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The Seasonality of Breeding

THE EFFECT OF DAY LENGTH ON THE BREEDING SEASON

The sheep is a seasonal breeder in the UK, and the main factor influencing when breeding will occur is the proportion of hours of daylight to dark photoperiod.
At the base of the brain is the pineal gland, which starts producing the hormone called melatonin as soon as it gets dark, and ceases production when dawn breaks. When the days get shorter in the autumn, sufficient melatonin is produced to initiate the start of breeding cycles in the ewe. As the days begin to lengthen once more in the spring, there is insufficient production of melatonin and the breeding season peters out until the following autumn.
It is not simply the day length which is important, but also whether the day length is steadily declining or increasing. Increasing day length is more inhibitory to breeding and this accounts for the fact that it is more difficult to bring ewes into heat in spring and early summer, rather than after the longest day (21 June) has passed.
In the tropics where day and night are of roughly equal length, the native sheep breeds have no breeding and non-breeding seasons as in northern or southern regions of the world, so that ewes may breed all year round. However, there are still some periods of the year when breeding is more successful than at others. Sheep moved from the northern to the southern hemisphere, or vice versa, will eventually adjust and breed at the same period as the native sheep, although it may take them a year or two to settle down.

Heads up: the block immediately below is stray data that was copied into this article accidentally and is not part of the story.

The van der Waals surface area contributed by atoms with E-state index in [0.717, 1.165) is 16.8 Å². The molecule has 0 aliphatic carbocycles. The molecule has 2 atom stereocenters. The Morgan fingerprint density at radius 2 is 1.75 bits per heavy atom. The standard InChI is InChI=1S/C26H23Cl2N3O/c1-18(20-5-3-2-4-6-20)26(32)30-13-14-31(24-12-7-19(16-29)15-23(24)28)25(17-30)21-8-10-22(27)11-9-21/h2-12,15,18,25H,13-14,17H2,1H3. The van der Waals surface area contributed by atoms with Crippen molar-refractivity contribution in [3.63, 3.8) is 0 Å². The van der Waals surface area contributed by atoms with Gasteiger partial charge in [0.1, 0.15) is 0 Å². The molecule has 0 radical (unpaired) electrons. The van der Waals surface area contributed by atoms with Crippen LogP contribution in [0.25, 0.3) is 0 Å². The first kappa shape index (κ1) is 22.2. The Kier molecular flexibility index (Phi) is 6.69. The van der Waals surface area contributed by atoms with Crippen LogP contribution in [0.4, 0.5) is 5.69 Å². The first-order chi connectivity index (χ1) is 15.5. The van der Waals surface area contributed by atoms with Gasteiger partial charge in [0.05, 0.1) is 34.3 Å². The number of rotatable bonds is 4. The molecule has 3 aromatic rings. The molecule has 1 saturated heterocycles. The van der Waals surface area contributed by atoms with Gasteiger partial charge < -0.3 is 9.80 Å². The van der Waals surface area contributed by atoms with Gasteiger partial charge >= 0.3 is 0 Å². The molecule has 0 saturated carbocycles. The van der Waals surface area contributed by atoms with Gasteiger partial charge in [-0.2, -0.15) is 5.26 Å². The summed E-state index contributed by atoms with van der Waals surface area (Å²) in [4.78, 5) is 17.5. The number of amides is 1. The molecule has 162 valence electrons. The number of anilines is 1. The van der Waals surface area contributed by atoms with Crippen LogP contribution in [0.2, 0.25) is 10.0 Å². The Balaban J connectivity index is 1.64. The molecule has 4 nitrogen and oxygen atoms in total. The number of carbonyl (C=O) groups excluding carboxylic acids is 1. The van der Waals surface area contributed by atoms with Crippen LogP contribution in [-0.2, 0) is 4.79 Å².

Other factors have an effect on the onset of the breeding season, but in the fine tuning rather than in its overall control. Shepherds will be aware that a cold spell of weather in autumn may 'bring ewes on' sooner than when the weather is warmer. Sheep at high altitudes may be slower to start breeding, but it is difficult to separate this from the poorer level of nutrition associated with hill sheep which also has an inhibitory effect. Ewes in very poor body condition are likely to be slower in coming to the ram, to have a poorer conception rate and a higher barren rate and to produce fewer lambs, than ewes in average to good body condition. Disease may also affect the body condition of ewes and rams and thus exert an indirect effect upon fertility.

LENGTH OF THE BREEDING SEASON

Breeds vary considerably in the length of their breeding season. The shortest day (21 December) is the mid point of sexual activity for most breeds, but the peak of activity is generally in October or November, and that is when they are usually most fertile. The mountain breeds such as the Scottish Blackface, Swaledale, Cheviot and Welsh Mountain have a short breeding season of about three to four months—time to fit in five to seven cycles of around 17 days each. Crossbreds such as the Mule, Masham, Greyface and Scottish Halfbred have an intermediate breeding season of around five months in length, whilst Suffolks and Suffolk crosses may fit in 10 or 11 cycles in a period of around six months.